Your Utility Function is Your Utility Function

Spoilers for mad investor chaos and the woman of asmodeus (planecrash Book 1).

The Watcher spoke on, then, about how most people have selfish and unselfish parts—not selfish and unselfish components in their utility function, but parts of themselves in some less Law-aspiring way than that. Something with a utility function, if it values an apple 1% more than an orange, if offered a million apple-or-orange choices, will choose a million apples and zero oranges. The division within most people into selfish and unselfish components is not like that, you cannot feed it all with unselfish choices whatever the ratio. Not unless you are a Keeper, maybe, who has made yourself sharper and more coherent; or maybe not even then, who knows? For (it was said in another place) it is hazardous to non-Keepers to know too much about exactly how Keepers think.

It is dangerous to believe, said the Watcher, that you get extra virtue points the more that you let your altruistic part hammer down the selfish part. If you were older, said the Watcher, if you were more able to dissect thoughts into their parts and catalogue their effects, you would have noticed at once how this whole parable of the drowning child, was set to crush down the selfish part of you, to make it look like you would be invalid and shameful and harmful-to-others if the selfish part of you won, because, you’re meant to think, people don’t need expensive clothing—although somebody who’s spent a lot on expensive clothing clearly has some use for it or some part of themselves that desires it quite strongly.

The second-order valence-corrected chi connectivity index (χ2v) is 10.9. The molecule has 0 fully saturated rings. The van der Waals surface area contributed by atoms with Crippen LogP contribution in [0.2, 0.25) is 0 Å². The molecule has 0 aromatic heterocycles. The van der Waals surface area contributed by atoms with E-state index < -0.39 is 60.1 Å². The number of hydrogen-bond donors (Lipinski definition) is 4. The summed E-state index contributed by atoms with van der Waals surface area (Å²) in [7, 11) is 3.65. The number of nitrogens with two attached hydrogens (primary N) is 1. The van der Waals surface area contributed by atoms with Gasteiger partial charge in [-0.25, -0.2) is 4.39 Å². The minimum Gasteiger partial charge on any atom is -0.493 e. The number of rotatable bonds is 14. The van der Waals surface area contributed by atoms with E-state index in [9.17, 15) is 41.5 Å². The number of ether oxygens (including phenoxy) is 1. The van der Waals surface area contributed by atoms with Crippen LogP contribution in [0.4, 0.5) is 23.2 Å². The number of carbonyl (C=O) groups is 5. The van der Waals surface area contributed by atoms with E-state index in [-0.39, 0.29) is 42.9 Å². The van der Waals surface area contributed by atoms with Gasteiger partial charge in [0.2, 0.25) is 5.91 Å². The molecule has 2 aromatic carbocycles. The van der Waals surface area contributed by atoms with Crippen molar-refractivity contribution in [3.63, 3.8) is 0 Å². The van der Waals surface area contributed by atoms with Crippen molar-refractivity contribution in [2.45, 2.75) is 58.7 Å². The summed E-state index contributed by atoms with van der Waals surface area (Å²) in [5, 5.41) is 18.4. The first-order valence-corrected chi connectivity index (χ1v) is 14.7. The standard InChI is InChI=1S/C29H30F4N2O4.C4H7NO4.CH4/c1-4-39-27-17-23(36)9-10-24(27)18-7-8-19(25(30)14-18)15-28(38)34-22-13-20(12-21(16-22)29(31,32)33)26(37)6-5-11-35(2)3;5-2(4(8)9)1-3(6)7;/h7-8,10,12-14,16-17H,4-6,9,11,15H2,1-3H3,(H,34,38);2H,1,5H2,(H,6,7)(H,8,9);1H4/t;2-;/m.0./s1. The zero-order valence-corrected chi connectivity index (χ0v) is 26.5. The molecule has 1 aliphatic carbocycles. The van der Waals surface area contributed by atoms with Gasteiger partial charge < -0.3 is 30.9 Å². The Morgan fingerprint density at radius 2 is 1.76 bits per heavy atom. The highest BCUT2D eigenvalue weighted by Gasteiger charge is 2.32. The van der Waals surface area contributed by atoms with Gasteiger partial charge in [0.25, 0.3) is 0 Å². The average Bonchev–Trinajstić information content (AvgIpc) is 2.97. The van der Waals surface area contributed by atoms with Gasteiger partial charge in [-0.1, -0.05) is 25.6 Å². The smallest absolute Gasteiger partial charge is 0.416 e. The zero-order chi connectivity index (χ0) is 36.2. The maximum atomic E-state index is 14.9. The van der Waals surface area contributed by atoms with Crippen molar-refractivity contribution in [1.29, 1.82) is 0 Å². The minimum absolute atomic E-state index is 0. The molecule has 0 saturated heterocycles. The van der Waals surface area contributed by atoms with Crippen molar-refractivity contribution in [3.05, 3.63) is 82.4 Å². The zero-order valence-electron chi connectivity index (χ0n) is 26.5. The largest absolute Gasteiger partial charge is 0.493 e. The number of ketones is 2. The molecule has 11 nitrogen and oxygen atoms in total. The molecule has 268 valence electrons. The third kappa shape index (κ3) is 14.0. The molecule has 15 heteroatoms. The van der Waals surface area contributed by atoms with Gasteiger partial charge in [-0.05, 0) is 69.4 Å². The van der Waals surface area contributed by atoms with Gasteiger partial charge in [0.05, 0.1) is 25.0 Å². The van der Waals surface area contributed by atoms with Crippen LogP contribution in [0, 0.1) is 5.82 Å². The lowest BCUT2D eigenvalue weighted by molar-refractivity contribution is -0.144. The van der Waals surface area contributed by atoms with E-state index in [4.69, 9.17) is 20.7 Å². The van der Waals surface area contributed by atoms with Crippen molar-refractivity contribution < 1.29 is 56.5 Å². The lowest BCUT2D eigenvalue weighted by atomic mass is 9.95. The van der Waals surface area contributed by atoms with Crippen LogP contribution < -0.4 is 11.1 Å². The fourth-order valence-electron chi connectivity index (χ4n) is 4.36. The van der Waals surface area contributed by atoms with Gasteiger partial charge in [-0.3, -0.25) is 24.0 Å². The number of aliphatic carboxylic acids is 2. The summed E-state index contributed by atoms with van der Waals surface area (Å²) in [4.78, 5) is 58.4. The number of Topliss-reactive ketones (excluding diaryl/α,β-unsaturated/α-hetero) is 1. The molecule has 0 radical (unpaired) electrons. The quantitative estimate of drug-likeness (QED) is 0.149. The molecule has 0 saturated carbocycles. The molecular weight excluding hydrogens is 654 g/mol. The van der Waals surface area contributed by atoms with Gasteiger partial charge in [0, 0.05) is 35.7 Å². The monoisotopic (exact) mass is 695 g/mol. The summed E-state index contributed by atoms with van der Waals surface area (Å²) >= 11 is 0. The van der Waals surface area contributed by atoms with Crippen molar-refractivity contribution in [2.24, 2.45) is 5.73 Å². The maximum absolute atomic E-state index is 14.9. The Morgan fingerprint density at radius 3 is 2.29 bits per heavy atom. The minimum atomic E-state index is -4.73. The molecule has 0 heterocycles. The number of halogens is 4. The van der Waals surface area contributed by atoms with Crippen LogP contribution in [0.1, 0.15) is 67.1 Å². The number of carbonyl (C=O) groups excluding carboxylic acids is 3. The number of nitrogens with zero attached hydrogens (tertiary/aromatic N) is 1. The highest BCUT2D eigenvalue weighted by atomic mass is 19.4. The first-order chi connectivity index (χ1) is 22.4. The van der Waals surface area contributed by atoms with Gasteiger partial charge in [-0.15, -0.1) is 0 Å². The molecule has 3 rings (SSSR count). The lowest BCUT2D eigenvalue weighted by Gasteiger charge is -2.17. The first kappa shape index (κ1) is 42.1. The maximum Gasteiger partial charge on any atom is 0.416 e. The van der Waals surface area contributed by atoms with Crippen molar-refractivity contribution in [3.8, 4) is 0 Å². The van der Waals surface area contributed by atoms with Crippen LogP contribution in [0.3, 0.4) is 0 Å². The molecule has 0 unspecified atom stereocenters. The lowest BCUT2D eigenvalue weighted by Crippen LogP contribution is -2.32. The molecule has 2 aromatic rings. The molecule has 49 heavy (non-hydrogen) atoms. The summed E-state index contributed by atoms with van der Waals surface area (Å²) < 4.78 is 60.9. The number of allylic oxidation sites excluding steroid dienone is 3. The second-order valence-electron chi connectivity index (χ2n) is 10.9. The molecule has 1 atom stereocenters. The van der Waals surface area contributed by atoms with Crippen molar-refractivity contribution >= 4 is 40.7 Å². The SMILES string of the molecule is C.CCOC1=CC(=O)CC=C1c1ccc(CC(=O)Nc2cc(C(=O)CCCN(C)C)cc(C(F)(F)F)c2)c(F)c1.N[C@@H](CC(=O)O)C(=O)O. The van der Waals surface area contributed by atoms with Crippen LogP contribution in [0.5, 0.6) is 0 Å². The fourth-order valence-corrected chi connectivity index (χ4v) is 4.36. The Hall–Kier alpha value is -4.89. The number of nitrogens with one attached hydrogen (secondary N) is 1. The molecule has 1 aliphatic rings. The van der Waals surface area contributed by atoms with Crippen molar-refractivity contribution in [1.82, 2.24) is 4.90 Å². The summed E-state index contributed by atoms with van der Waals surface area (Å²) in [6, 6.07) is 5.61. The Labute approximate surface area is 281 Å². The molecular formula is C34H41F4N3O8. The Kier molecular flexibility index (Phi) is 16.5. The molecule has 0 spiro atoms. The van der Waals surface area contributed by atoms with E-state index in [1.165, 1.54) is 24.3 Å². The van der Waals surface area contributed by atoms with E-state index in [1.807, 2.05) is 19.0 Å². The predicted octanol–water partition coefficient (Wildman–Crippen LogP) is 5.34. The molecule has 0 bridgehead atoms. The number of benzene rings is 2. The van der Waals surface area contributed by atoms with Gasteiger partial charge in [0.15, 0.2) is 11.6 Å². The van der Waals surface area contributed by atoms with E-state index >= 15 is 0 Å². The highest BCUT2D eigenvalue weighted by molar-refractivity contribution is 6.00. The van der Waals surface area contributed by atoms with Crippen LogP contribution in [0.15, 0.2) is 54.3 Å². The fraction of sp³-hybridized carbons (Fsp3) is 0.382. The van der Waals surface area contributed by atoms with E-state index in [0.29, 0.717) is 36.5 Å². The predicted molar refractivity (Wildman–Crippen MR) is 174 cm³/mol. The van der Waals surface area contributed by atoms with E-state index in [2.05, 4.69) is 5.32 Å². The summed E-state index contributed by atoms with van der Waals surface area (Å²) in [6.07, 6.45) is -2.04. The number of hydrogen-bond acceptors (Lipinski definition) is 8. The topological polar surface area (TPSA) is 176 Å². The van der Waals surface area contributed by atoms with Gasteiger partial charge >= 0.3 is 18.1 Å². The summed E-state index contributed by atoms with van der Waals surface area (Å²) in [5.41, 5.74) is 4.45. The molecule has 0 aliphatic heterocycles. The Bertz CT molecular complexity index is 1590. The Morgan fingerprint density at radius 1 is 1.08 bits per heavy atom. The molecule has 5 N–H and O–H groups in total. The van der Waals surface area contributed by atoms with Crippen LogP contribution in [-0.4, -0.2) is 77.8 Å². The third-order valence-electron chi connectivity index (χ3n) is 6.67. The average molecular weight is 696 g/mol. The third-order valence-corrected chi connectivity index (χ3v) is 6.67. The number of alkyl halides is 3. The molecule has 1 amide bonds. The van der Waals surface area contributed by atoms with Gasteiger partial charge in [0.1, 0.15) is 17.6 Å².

--Eliezer Yudkowsky, planecrash

I’ve been thinking a lot lately about exactly how altruistic I am. The truth is that I’m not sure: I care a lot about not dying, and about my girlfriend and family and friends not dying, and about all of humanity not dying, and about all life on this planet not dying too. And I care about the glorious transhuman future and all that, and the (or whatever) possible good future lives hanging in the balance.

And I care about some of these things disproportionately to their apparent moral magnitude. But, what I care about is what I care about. Rationality is the art of getting more of what you want, whatever that is; of systematized winning, by your own lights. You will totally fail in that art if you bulldoze your values in a desperate effort to fit in, or to be a “good” person, in the way your model of society seems to ask you to. What you ought to do instead is protect your brain’s balance of undigested value-judgements: be corrigible to the person you will eventually, on reflection, grow up to be. Don’t rush to lock in any bad, “good”-sounding values now; you are allowed to think for yourself and discover what you stably value.

It is not the Way to do what is “right,” or even to do what is “right” instrumentally effectively. The Way is to get more of what you want and endorse on reflection, whatever that ultimately is, through instrumental efficacy. If you want that, you’ll have to protect the kernel encoding those still-inchoate values, in order to ever-so-slowly tease out what those values are. How you feel is your only guide to what matters. Eventually, everything you care about could be generated from that wellspring.